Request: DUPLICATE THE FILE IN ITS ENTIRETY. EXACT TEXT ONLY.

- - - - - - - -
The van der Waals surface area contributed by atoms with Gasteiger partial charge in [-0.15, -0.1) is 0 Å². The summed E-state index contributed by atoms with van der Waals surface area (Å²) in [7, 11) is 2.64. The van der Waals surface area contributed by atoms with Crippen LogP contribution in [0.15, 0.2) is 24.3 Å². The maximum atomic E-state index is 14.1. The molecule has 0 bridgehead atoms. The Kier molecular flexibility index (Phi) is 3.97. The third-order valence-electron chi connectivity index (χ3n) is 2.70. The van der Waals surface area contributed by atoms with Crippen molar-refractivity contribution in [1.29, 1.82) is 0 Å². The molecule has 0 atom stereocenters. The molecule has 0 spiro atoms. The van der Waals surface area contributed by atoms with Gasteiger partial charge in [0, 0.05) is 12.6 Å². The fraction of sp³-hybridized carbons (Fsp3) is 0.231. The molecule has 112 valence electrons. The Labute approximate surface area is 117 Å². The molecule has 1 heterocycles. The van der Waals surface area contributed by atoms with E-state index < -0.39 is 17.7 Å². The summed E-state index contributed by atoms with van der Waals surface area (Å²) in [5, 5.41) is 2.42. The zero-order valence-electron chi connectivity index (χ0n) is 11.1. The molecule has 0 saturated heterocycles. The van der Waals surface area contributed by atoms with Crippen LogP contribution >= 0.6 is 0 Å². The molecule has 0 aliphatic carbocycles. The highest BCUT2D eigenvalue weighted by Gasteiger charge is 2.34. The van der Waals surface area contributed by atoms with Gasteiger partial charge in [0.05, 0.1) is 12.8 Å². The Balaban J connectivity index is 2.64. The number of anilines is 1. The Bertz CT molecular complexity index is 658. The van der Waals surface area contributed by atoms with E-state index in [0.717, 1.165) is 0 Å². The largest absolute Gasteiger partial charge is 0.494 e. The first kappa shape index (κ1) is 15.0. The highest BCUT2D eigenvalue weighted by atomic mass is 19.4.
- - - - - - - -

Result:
The van der Waals surface area contributed by atoms with Gasteiger partial charge in [-0.15, -0.1) is 0 Å². The summed E-state index contributed by atoms with van der Waals surface area (Å²) in [7, 11) is 2.64. The van der Waals surface area contributed by atoms with Crippen LogP contribution in [0.15, 0.2) is 24.3 Å². The maximum atomic E-state index is 14.1. The molecule has 0 bridgehead atoms. The Kier molecular flexibility index (Phi) is 3.97. The third-order valence-electron chi connectivity index (χ3n) is 2.70. The van der Waals surface area contributed by atoms with Crippen molar-refractivity contribution in [1.29, 1.82) is 0 Å². The molecule has 0 atom stereocenters. The molecule has 0 spiro atoms. The van der Waals surface area contributed by atoms with Gasteiger partial charge in [0, 0.05) is 12.6 Å². The fraction of sp³-hybridized carbons (Fsp3) is 0.231. The molecule has 112 valence electrons. The Labute approximate surface area is 117 Å². The molecule has 1 heterocycles. The van der Waals surface area contributed by atoms with E-state index < -0.39 is 17.7 Å². The summed E-state index contributed by atoms with van der Waals surface area (Å²) in [5, 5.41) is 2.42. The zero-order valence-electron chi connectivity index (χ0n) is 11.1. The molecule has 0 saturated heterocycles. The van der Waals surface area contributed by atoms with Crippen LogP contribution >= 0.6 is 0 Å². The molecule has 0 aliphatic carbocycles. The highest BCUT2D eigenvalue weighted by Gasteiger charge is 2.34. The van der Waals surface area contributed by atoms with Gasteiger partial charge in [0.05, 0.1) is 12.8 Å². The Balaban J connectivity index is 2.64. The number of anilines is 1. The Bertz CT molecular complexity index is 658. The van der Waals surface area contributed by atoms with E-state index in [0.717, 1.165) is 0 Å². The largest absolute Gasteiger partial charge is 0.494 e. The first kappa shape index (κ1) is 15.0. The highest BCUT2D eigenvalue weighted by atomic mass is 19.4.